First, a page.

Bond is typically portrayed as a cypher, or an empty vessel for masculine fantasies: a man never shaped by his past or interested in the consequences of his actions in the present.
Casino Royale was barely a “Bond film” at all, but it was good. It told a story of modern terrorism and economics, underpinned by forces of greed, love, betrayal and brutish violence. It made Bond relevant in a way he hadn’t been in years.
Sam Mendes‘ first turn in the director’s chair resulted in 2012’s Skyfall, which in some ways continued Bond’s reinvention. Bond is typically portrayed as a cypher, or an empty vessel for masculine fantasies: a man never shaped by his past nor concerned with the future. But in Skyfall, we discover where Bond came from – his family and his childhood home – and we see his confidence in himself and his country both tested. Skyfall presented Bond for the first time as a vulnerable human being, and was all the better for it.
But Mendes also took the opportunity in Skyfall to begin to rebuild classic elements of the Bond franchise. Moneypenny is back, but as a field agent, not a secretary. Q returns, but as a young and quick-witted tech genius. There are visual nods to past Bond films: the komodo dragons recalling the shark pool from Thunderball; the Aston Martin DB5 straight from Goldfinger; and Raoul Silva’s toothless resemblance to the arch henchman Jaws. But the film never relies on these elements, using them – with a nod and a wink – only as the occasional decoration.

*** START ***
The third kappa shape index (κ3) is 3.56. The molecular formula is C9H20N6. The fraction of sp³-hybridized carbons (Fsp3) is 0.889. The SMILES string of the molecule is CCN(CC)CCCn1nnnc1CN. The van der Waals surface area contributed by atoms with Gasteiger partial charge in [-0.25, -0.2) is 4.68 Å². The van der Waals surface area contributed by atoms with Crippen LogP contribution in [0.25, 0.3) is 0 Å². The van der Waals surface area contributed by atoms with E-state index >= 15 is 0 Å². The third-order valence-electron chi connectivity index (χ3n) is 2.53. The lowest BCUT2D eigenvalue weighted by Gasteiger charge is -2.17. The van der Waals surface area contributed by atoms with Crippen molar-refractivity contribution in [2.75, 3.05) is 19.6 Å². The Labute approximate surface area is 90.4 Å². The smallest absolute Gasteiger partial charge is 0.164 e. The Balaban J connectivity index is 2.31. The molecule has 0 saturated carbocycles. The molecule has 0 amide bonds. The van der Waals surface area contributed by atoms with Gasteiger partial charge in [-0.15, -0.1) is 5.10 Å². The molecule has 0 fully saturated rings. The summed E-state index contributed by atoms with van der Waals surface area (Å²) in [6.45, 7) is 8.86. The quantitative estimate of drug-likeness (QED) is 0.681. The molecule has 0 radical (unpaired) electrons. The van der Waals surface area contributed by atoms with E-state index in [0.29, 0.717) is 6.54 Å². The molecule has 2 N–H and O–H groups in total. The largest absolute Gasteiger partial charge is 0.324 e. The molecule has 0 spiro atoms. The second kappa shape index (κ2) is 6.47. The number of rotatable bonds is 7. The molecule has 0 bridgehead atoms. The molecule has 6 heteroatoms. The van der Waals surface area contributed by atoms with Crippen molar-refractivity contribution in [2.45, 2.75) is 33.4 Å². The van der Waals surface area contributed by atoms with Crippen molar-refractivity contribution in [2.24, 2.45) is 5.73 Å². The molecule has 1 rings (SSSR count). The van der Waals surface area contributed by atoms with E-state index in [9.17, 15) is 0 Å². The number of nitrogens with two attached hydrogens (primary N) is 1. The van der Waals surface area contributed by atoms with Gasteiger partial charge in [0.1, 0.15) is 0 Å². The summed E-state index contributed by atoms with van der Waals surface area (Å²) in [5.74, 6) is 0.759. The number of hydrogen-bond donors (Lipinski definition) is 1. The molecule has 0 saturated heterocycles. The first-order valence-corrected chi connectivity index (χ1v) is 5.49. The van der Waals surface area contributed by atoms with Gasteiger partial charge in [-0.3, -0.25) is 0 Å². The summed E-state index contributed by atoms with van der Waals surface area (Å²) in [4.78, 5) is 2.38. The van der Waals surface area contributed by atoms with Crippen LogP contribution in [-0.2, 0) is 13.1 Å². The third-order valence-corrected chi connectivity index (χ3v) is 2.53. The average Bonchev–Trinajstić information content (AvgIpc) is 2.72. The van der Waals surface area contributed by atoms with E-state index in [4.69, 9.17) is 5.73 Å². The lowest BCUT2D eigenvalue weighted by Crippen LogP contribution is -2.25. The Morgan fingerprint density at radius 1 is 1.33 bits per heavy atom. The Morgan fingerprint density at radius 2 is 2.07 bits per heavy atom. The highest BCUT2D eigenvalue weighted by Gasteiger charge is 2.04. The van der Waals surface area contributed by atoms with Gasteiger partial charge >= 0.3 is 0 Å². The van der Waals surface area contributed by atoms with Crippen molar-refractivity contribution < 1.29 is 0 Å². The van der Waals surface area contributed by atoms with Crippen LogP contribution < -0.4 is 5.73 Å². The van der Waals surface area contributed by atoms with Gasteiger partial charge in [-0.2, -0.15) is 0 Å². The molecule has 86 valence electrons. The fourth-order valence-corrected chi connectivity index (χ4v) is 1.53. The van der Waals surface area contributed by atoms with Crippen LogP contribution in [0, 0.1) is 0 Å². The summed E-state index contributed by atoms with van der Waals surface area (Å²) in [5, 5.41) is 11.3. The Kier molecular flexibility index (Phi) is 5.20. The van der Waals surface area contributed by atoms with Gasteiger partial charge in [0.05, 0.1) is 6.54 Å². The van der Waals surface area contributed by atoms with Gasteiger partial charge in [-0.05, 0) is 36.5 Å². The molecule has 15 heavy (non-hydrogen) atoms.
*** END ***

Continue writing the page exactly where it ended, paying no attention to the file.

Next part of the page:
These classic Bond elements help make Spectre a grander and more easily entertaining film than the preceding films in the Daniel Craig era.
So Mendes was primed, with Spectre, to return Bond to his former glory. Spectre keeps the best of what came from Bond’s reinvention: the base violence and the nasty reality of Bond’s existence, which we saw in Casino Royale; and the hints of emotional realism from Skyfall. But it returns to the fold many of the elements that had been jettisoned along with the junk. Spectre sees the return of the powerful henchman, the car chase, and the villain’s secret lair, none of which outstay their welcome or become cornerstones for a film that might be shaky without them. Rather, these classic Bond elements help make Spectre a grander and more easily entertaining film than the preceding films in the Daniel Craig era.
That’s not to say Spectre is without problems. Vesper Lynd casts a long shadow that neither Monica Bellucci not Léa Seydoux can escape. Bellucci’s character is used and forgotten about all too quickly, while Seydeux’s Madeleine Swann transitions swiftly and in unlikely fashion from resisting Bond’s advances to pulling him into bed, and falls into the clutches of the damsel-in-distress trope before the film is done. Bond’s explosive watch (I thought they “didn’t go in for that sort of thing anymore”) and blind luck get him out of a tight spot far too easily. And the dialogue tends toward the functional more than the poetic – although there are one or two zingers in there.